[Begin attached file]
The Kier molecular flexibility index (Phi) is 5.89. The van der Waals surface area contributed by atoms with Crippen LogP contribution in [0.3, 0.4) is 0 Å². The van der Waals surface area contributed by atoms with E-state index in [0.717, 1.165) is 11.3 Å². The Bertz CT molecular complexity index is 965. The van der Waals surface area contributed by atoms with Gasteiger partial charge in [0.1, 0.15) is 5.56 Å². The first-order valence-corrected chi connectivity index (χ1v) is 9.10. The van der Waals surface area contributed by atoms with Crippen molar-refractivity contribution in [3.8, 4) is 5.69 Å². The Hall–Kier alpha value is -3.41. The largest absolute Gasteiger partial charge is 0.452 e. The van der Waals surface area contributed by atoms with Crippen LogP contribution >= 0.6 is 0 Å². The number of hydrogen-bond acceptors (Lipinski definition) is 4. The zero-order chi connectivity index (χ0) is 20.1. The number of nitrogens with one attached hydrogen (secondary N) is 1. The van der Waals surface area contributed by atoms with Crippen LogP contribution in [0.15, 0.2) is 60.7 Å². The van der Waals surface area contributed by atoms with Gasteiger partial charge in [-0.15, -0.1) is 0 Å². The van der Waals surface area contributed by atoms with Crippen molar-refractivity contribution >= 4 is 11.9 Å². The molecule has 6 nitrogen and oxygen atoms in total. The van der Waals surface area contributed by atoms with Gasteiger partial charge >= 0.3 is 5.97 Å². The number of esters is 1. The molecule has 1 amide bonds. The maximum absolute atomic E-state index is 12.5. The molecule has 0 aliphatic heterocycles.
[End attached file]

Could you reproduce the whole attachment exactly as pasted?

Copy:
The Kier molecular flexibility index (Phi) is 5.89. The van der Waals surface area contributed by atoms with Crippen LogP contribution in [0.3, 0.4) is 0 Å². The van der Waals surface area contributed by atoms with E-state index in [0.717, 1.165) is 11.3 Å². The Bertz CT molecular complexity index is 965. The van der Waals surface area contributed by atoms with Gasteiger partial charge in [0.1, 0.15) is 5.56 Å². The first-order valence-corrected chi connectivity index (χ1v) is 9.10. The van der Waals surface area contributed by atoms with Crippen molar-refractivity contribution in [3.8, 4) is 5.69 Å². The Hall–Kier alpha value is -3.41. The largest absolute Gasteiger partial charge is 0.452 e. The van der Waals surface area contributed by atoms with Crippen LogP contribution >= 0.6 is 0 Å². The number of hydrogen-bond acceptors (Lipinski definition) is 4. The zero-order chi connectivity index (χ0) is 20.1. The number of nitrogens with one attached hydrogen (secondary N) is 1. The van der Waals surface area contributed by atoms with Crippen LogP contribution in [0.15, 0.2) is 60.7 Å². The van der Waals surface area contributed by atoms with Gasteiger partial charge in [-0.15, -0.1) is 0 Å². The van der Waals surface area contributed by atoms with Crippen molar-refractivity contribution >= 4 is 11.9 Å². The molecule has 6 nitrogen and oxygen atoms in total. The van der Waals surface area contributed by atoms with Gasteiger partial charge >= 0.3 is 5.97 Å². The number of esters is 1. The molecule has 1 amide bonds. The maximum absolute atomic E-state index is 12.5. The molecule has 0 aliphatic heterocycles.